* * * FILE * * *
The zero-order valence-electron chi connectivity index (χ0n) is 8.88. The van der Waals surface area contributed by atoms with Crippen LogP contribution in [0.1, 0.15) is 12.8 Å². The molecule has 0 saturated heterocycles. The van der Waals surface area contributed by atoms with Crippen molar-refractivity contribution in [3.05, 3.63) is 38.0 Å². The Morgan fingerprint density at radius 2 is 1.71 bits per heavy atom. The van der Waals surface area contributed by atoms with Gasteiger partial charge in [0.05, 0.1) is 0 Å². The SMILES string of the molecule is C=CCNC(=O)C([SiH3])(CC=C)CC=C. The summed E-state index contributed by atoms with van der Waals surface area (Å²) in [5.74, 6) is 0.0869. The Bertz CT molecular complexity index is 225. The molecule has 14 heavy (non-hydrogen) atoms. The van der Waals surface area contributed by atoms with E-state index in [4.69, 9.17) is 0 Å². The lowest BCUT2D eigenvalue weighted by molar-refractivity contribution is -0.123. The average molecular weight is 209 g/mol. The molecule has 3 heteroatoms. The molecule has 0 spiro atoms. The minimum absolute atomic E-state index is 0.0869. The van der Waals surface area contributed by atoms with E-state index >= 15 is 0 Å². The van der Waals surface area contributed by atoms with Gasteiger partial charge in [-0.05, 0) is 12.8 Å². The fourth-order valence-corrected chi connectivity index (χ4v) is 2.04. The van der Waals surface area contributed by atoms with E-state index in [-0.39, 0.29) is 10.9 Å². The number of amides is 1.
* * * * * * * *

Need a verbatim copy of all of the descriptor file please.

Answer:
The zero-order valence-electron chi connectivity index (χ0n) is 8.88. The van der Waals surface area contributed by atoms with Crippen LogP contribution in [0.1, 0.15) is 12.8 Å². The molecule has 0 saturated heterocycles. The van der Waals surface area contributed by atoms with Crippen molar-refractivity contribution in [3.05, 3.63) is 38.0 Å². The Morgan fingerprint density at radius 2 is 1.71 bits per heavy atom. The van der Waals surface area contributed by atoms with Gasteiger partial charge in [0.05, 0.1) is 0 Å². The SMILES string of the molecule is C=CCNC(=O)C([SiH3])(CC=C)CC=C. The summed E-state index contributed by atoms with van der Waals surface area (Å²) in [5.74, 6) is 0.0869. The Bertz CT molecular complexity index is 225. The molecule has 14 heavy (non-hydrogen) atoms. The van der Waals surface area contributed by atoms with E-state index in [4.69, 9.17) is 0 Å². The lowest BCUT2D eigenvalue weighted by molar-refractivity contribution is -0.123. The average molecular weight is 209 g/mol. The molecule has 3 heteroatoms. The molecule has 0 spiro atoms. The minimum absolute atomic E-state index is 0.0869. The van der Waals surface area contributed by atoms with E-state index >= 15 is 0 Å². The van der Waals surface area contributed by atoms with Gasteiger partial charge in [-0.05, 0) is 12.8 Å². The fourth-order valence-corrected chi connectivity index (χ4v) is 2.04. The van der Waals surface area contributed by atoms with E-state index in [-0.39, 0.29) is 10.9 Å². The number of amides is 1.